US 6491568 B1
Method and an apparatus for the profiling of single-gear or multiple-gear grinding worms for grinding tooth profiles in accordance with the principle of continuous diagonal generating grinding. A grinding worm is divided into at least two axial zones wherein one zone remains unmodified and a second zone receives, by means of special profiling methods, modifications of the thread flanks for the generation of tooth flank modifications The main attribute of these profiling methods is additional movements, which are superimposed on the disk-shaped profiling tool and/or the grinding worm in relation to a given profiling shift position, and which result in the modifications of the grinding worm flanks that are mapped onto the flanks of the toothed wheel work during subsequent diagonal generating grinding across a grinding worm zone profiled in this manner. Additional movements designed to generate the modifications include, in particular, pivoting of the profiling tool around an axis (F) or pivoting the grinding worm around an axis (C) during profile dressing, as well as continuous incline change during line-by-line profiling.
1. A method of profiling flanks of a thread of a cylindrical grinding worm for the diagonal generating grinding of gears, by a disc shaped profiling tool, the grinding worm having a width and the thread having al depth, the grinding worm rotating around a first axis and the profiling tool rotating around a second axis and being coated on a torus shaped peripheral first working surface with grains of hard material, the method comprising the steps of:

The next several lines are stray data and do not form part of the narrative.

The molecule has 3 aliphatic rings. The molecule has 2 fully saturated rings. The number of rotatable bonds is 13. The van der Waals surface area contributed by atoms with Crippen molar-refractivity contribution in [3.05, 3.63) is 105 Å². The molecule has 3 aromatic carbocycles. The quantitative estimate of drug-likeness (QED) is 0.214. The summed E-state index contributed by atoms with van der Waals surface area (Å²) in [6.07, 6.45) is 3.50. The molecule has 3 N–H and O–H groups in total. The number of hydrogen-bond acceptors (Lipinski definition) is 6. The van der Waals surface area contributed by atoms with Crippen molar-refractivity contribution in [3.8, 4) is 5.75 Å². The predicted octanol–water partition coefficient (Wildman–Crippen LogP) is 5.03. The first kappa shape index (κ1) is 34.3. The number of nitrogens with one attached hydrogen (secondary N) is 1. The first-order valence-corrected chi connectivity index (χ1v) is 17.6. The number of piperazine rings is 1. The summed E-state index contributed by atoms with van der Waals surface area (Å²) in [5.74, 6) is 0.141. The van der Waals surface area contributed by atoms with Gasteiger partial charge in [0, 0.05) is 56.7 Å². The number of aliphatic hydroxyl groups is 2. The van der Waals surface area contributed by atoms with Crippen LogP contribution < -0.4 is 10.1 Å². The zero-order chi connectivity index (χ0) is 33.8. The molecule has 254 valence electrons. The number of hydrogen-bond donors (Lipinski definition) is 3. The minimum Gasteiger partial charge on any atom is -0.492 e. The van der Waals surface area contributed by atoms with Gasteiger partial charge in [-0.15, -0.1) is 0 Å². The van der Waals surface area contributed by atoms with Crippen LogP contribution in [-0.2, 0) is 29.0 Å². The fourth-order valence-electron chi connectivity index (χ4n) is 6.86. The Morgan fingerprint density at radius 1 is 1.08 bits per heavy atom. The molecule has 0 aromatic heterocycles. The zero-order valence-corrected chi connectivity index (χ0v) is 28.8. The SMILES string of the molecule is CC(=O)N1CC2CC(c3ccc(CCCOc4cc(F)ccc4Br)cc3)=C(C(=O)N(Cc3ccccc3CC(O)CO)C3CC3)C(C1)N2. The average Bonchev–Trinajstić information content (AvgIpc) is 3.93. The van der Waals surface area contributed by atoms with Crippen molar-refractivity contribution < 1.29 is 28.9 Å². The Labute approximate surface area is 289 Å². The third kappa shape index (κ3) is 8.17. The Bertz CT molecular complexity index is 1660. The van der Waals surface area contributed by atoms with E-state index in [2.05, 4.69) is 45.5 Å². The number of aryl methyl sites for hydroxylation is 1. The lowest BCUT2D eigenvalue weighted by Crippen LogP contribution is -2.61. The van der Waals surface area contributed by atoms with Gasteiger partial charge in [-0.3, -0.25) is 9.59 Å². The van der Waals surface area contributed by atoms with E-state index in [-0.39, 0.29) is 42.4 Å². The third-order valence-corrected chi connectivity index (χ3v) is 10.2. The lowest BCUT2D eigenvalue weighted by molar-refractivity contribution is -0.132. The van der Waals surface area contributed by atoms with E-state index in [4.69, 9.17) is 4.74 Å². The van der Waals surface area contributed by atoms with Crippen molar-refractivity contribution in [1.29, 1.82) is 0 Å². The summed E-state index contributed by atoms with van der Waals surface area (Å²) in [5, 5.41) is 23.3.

a) moving the profiling tool relative to the grinding worm in a plurality of successive strokes parallel to the first axis;
b) synchronising an axial position of the profiling tool relative to the grinding worm with a rotation angle of the grinding worm during each of these strokes;
c) performing infeed steps of the profiling tool relative to the grinding worm perpendicular to the first axis between successive strokes, each infeed step being only a fraction of the depth of the thread; and
d) superimposing in steps a) and b) an additional correcting movement in the direction of the first axis over at least a first section of the width of the grinding worm, said additional correcting movement changing continuously over said first section and changing continuously between successive infeed steps towards a middle of the depth of the thread.
2. The method according to
3. The method according to
e1) moving the second working surface into contact with one of the flanks in an intermediate third section of the depth of the thread;
f1) moving the profiling tool relative to the grinding worm parallel to the first axis;
g1) synchronising the axial position of the profiling tool relative to the grinding worm with the rotation angle of the grinding worm; and
h1) pivoting the profiling tool relative to the grinding worm around a third axis which is perpendicular to one of said first and second axes, a pivot angle between the profiling tool and the grinding worm changing continuously during step f) over said first section of the width of the grinding worm.